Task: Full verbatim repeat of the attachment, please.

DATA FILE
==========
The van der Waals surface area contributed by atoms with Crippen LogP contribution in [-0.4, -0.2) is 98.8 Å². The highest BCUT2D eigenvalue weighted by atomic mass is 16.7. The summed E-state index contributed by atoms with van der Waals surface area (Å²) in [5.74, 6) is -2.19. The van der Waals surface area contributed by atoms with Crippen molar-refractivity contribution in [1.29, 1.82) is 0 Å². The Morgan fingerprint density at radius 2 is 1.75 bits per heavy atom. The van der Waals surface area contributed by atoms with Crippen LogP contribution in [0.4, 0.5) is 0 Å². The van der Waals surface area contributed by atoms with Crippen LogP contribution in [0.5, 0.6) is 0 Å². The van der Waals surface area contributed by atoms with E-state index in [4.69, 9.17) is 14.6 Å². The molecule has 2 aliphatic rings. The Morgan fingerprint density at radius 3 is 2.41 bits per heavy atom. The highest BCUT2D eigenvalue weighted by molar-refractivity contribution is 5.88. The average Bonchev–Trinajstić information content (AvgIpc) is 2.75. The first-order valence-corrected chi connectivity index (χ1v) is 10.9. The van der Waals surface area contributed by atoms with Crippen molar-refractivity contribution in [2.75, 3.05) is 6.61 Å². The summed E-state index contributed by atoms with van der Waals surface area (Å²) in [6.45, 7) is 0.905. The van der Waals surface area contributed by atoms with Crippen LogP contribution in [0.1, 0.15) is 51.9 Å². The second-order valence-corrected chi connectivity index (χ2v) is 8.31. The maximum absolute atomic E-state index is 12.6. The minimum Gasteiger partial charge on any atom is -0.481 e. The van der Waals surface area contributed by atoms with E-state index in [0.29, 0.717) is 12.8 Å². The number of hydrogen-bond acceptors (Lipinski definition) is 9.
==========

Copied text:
The van der Waals surface area contributed by atoms with Crippen LogP contribution in [-0.4, -0.2) is 98.8 Å². The highest BCUT2D eigenvalue weighted by atomic mass is 16.7. The summed E-state index contributed by atoms with van der Waals surface area (Å²) in [5.74, 6) is -2.19. The van der Waals surface area contributed by atoms with Crippen molar-refractivity contribution in [1.29, 1.82) is 0 Å². The Morgan fingerprint density at radius 2 is 1.75 bits per heavy atom. The van der Waals surface area contributed by atoms with Crippen LogP contribution in [0.4, 0.5) is 0 Å². The van der Waals surface area contributed by atoms with Crippen LogP contribution in [0.5, 0.6) is 0 Å². The van der Waals surface area contributed by atoms with E-state index in [4.69, 9.17) is 14.6 Å². The molecule has 2 aliphatic rings. The Morgan fingerprint density at radius 3 is 2.41 bits per heavy atom. The highest BCUT2D eigenvalue weighted by molar-refractivity contribution is 5.88. The average Bonchev–Trinajstić information content (AvgIpc) is 2.75. The first-order valence-corrected chi connectivity index (χ1v) is 10.9. The van der Waals surface area contributed by atoms with Crippen molar-refractivity contribution in [2.75, 3.05) is 6.61 Å². The summed E-state index contributed by atoms with van der Waals surface area (Å²) in [6.45, 7) is 0.905. The van der Waals surface area contributed by atoms with Crippen LogP contribution in [0.1, 0.15) is 51.9 Å². The second-order valence-corrected chi connectivity index (χ2v) is 8.31. The maximum absolute atomic E-state index is 12.6. The minimum Gasteiger partial charge on any atom is -0.481 e. The van der Waals surface area contributed by atoms with E-state index in [0.29, 0.717) is 12.8 Å². The number of hydrogen-bond acceptors (Lipinski definition) is 9.